Before and After Emancipation
Did Abraham Lincoln’s Emancipation Proclamation, which promised freedom to almost 4 million enslaved African Americans, also assure them citizenship? The question seems so basic—what did Lincoln assume to be the citizenship status of those freed by the war?—but it evades an easy answer. When Lincoln used the expression “fellow citizens,” which he did in almost one hundred of his speeches (and that is just the published ones), did he imagine free African Americans in that group? He did not use the expression during the two times that he addressed an audience of African Americans—in August 1862, when he touted a plan of colonization to free black leaders, and in October 1864, when he responded to a group of newly free Maryland African Americans who had come to serenade him. But had he nonetheless come to regard free people of color as his “fellow citizens”? Or were they something less than that?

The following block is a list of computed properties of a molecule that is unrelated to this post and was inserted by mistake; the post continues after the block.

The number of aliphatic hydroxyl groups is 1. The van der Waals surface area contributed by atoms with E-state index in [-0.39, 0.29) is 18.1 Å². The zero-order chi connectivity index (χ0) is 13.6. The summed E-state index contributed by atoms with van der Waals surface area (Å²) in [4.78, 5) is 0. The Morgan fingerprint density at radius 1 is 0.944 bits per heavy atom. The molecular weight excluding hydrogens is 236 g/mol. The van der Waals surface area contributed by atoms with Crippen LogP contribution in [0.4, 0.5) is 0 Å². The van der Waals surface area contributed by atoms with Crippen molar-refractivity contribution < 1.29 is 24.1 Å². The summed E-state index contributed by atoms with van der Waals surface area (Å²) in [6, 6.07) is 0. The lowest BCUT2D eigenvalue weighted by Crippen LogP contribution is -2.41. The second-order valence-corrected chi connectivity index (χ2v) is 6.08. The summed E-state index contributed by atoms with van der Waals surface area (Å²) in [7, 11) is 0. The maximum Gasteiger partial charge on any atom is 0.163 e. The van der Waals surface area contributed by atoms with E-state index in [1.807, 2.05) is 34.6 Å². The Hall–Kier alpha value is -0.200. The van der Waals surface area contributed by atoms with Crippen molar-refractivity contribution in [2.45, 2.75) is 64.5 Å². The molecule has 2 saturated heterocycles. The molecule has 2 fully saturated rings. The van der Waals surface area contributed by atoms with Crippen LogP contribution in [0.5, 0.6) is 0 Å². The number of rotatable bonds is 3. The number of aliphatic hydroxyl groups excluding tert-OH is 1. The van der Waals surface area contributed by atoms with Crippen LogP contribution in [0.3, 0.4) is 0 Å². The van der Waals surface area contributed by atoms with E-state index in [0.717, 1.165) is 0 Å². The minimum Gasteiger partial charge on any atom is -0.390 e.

The question is as important for our own day as it was for Lincoln’s. We remain perplexed by how and when people gain citizenship, and how and when they can lose it. The subject was arguably more critical in Lincoln’s time, but the definition of citizenship during the era was hazy, and the vocabulary consisted of fewer terms than we have today for those caught between personhood and citizenship. Today people in the middle might be neatly categorized as “guest workers” or “resident aliens,” but in the Civil War era, newly freed African Americans were formless shadows on the spectrum from person to citizen.1
Making the matter of citizenship more complicated, the commonly held definitions of the concept at the time, and the terms associated with it, do not neatly correspond to current definitions and nomenclature. Regardless of the words that nineteenth-century Americans used to describe citizenship, their understanding of the term tended to fall into three